Riccotta & Egg Raviolo

This gargantuan raviolo is pure decadence. Bathing in brown butter sauce, and filled with egg yolk and ricotta, just a couple of bites could put you over the edge. This was once one of our favorite dishes in the whole city, but on recent visits, it leans too sweet.

Orecchiette With Sausage And Swiss Chard

Ah, the famous orecchiette. While the pasta itself is perfect, it’s drowned out by the unbearably salty sausage. If you’re nostalgic like us, you’ll probably order this anyway. If so, go ahead and put a glass of water on your bedside table tonight.

Pappardelle With Rabbit Ragu

A more delicate pasta, the pappardelle ribbons are beautiful and adhere nicely to the tomato-based ragu. Order this.

Crispy Duck Confit

If you’re looking for a meatier main, this duck confit won’t let you down. Is it also oversalted? Yes, but not unbearably so. The skin is so crispy, it’ll go CRACK when you tap it with your fork. Get all the juice out of that lemon wedge, don’t be shy with the pear mostarda, and craft the perfect bite.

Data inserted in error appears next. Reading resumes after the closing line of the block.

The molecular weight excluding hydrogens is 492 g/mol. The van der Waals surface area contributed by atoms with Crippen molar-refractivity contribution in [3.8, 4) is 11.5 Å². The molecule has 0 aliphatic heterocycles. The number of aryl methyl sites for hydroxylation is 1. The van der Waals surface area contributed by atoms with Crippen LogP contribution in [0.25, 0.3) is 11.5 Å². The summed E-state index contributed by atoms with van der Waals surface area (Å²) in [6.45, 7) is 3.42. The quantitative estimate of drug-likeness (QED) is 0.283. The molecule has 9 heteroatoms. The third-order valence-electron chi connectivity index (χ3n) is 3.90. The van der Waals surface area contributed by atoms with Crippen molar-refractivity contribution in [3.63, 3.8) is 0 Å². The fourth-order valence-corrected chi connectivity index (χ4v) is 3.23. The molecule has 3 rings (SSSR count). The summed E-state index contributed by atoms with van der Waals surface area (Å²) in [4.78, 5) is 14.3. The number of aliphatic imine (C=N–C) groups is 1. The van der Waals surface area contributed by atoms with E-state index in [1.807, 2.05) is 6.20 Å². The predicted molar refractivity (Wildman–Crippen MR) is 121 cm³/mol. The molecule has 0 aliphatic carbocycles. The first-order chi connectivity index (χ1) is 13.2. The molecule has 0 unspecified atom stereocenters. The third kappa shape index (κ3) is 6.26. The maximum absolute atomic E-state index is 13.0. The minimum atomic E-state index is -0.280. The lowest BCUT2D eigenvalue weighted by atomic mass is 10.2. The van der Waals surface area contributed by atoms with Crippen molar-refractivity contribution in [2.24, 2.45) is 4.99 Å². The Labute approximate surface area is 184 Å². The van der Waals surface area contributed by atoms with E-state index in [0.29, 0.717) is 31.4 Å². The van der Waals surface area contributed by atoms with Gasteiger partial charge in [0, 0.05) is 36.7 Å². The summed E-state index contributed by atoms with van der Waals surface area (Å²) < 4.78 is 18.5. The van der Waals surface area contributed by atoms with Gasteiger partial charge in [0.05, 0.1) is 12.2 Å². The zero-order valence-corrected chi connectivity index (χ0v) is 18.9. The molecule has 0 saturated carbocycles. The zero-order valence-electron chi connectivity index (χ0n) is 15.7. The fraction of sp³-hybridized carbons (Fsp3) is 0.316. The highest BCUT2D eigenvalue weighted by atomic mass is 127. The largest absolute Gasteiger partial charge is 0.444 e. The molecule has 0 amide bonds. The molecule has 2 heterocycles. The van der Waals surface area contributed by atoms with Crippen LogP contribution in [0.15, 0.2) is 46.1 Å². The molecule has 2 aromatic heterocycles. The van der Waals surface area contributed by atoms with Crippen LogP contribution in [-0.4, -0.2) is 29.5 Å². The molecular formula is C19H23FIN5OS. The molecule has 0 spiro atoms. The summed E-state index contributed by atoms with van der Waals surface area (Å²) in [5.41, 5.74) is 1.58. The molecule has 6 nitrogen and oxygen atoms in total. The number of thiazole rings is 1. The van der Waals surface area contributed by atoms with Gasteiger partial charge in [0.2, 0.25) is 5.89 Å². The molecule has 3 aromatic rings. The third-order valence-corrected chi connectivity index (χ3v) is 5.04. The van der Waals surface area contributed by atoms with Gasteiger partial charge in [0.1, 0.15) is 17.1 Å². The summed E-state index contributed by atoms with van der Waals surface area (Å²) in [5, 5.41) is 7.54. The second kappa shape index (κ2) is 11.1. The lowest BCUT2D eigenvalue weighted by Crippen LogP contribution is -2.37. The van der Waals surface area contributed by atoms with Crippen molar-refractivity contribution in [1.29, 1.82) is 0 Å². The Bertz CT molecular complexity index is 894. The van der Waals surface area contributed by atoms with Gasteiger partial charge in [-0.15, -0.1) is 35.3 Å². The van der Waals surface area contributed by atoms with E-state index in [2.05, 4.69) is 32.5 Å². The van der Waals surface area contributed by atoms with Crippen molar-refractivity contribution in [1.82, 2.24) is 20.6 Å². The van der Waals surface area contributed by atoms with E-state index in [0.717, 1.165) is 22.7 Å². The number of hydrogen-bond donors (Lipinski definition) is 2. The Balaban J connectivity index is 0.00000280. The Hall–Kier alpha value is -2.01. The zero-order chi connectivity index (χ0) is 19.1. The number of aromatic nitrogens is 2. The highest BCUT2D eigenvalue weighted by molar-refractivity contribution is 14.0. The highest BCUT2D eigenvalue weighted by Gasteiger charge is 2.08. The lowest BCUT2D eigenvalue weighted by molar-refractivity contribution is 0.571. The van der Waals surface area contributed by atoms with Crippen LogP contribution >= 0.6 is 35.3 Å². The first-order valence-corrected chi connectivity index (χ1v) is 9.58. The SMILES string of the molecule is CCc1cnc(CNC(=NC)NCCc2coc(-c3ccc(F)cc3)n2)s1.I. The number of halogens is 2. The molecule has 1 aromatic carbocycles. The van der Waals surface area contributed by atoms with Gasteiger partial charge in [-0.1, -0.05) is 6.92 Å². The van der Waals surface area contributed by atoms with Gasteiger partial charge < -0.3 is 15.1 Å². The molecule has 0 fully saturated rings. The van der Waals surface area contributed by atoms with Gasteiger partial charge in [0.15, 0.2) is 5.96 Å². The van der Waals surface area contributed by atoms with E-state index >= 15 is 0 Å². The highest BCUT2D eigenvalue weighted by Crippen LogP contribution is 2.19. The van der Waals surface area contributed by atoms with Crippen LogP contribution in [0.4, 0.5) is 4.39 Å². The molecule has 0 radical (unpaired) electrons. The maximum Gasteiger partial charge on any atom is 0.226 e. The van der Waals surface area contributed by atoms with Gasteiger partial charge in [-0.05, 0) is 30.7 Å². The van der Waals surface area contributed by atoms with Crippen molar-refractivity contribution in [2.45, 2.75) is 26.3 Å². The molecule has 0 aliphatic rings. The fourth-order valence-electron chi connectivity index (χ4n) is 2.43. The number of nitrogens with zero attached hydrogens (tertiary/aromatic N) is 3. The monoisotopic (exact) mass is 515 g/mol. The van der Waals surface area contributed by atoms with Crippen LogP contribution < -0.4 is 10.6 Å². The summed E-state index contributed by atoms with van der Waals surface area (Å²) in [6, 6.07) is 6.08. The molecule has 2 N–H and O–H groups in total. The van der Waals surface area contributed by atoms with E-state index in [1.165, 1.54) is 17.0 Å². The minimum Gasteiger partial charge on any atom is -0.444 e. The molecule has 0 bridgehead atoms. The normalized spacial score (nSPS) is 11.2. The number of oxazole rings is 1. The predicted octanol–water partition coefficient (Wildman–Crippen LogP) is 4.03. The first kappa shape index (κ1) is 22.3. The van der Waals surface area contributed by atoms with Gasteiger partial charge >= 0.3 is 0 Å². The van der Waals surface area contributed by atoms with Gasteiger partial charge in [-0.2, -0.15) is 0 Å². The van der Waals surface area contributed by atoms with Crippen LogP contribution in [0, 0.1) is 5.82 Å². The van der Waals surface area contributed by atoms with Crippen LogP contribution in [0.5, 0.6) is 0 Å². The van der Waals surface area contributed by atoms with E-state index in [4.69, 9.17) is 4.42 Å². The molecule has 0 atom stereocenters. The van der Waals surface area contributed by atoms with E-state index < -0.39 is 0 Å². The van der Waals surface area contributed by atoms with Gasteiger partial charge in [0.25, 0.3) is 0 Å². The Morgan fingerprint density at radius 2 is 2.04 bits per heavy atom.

Meyer Lemon Gelato Pie

Despite being served a touch too frozen, this is a great way to end the meal. The refreshing bite from the meyer lemon is practically a necessity after all that salt.

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Suggested Reading

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Mozza is a classic, Mozza can be very useful, but despite whatever your in-flight airline magazine’s “Spotlight on Los Angeles” says, Pizzeria Mozza in Hancock Park just isn’t the best of the best anymore.

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Salt's Cure recently made the bold move to Hollywood, and it's clear that they made the right choice.

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Mozzaplex is the building housing Pizzeria Mozza, Osteria Mozza, and Chi Spacca, and some of the best Italian food in LA.

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Angelini Osteria is an excellent Italian restaurant in Beverly Grove that’ll put a pretty big dent in your wallet.